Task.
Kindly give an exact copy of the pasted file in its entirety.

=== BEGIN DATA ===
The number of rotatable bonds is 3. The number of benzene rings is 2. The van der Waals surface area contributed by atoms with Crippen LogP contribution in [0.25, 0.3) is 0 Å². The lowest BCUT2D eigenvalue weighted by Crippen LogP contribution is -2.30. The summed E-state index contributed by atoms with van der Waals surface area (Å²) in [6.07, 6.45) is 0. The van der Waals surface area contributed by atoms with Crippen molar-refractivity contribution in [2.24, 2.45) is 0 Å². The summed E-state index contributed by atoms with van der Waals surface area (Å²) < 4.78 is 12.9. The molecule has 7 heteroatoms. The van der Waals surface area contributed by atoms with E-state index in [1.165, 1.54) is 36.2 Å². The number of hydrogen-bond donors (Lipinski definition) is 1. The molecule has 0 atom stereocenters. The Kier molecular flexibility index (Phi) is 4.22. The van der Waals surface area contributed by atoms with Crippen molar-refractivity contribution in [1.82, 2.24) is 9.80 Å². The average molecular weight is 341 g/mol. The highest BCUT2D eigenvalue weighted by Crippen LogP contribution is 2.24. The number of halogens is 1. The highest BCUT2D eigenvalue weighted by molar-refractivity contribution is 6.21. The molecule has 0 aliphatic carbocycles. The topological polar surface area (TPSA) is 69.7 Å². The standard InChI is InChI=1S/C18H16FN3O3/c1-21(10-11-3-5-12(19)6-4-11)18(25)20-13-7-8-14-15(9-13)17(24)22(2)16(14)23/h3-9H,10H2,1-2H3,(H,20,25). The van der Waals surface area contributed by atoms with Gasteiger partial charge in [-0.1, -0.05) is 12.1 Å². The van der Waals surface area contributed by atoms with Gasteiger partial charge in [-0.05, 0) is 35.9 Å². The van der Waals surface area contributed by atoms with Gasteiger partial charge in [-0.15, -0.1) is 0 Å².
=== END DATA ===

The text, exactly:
The number of rotatable bonds is 3. The number of benzene rings is 2. The van der Waals surface area contributed by atoms with Crippen LogP contribution in [0.25, 0.3) is 0 Å². The lowest BCUT2D eigenvalue weighted by Crippen LogP contribution is -2.30. The summed E-state index contributed by atoms with van der Waals surface area (Å²) in [6.07, 6.45) is 0. The van der Waals surface area contributed by atoms with Crippen molar-refractivity contribution in [2.24, 2.45) is 0 Å². The summed E-state index contributed by atoms with van der Waals surface area (Å²) < 4.78 is 12.9. The molecule has 7 heteroatoms. The van der Waals surface area contributed by atoms with E-state index in [1.165, 1.54) is 36.2 Å². The number of hydrogen-bond donors (Lipinski definition) is 1. The molecule has 0 atom stereocenters. The Kier molecular flexibility index (Phi) is 4.22. The van der Waals surface area contributed by atoms with Crippen molar-refractivity contribution in [1.82, 2.24) is 9.80 Å². The average molecular weight is 341 g/mol. The highest BCUT2D eigenvalue weighted by Crippen LogP contribution is 2.24. The number of halogens is 1. The highest BCUT2D eigenvalue weighted by molar-refractivity contribution is 6.21. The molecule has 0 aliphatic carbocycles. The topological polar surface area (TPSA) is 69.7 Å². The standard InChI is InChI=1S/C18H16FN3O3/c1-21(10-11-3-5-12(19)6-4-11)18(25)20-13-7-8-14-15(9-13)17(24)22(2)16(14)23/h3-9H,10H2,1-2H3,(H,20,25). The van der Waals surface area contributed by atoms with Gasteiger partial charge in [-0.1, -0.05) is 12.1 Å². The van der Waals surface area contributed by atoms with Gasteiger partial charge in [-0.05, 0) is 35.9 Å². The van der Waals surface area contributed by atoms with Gasteiger partial charge in [-0.15, -0.1) is 0 Å².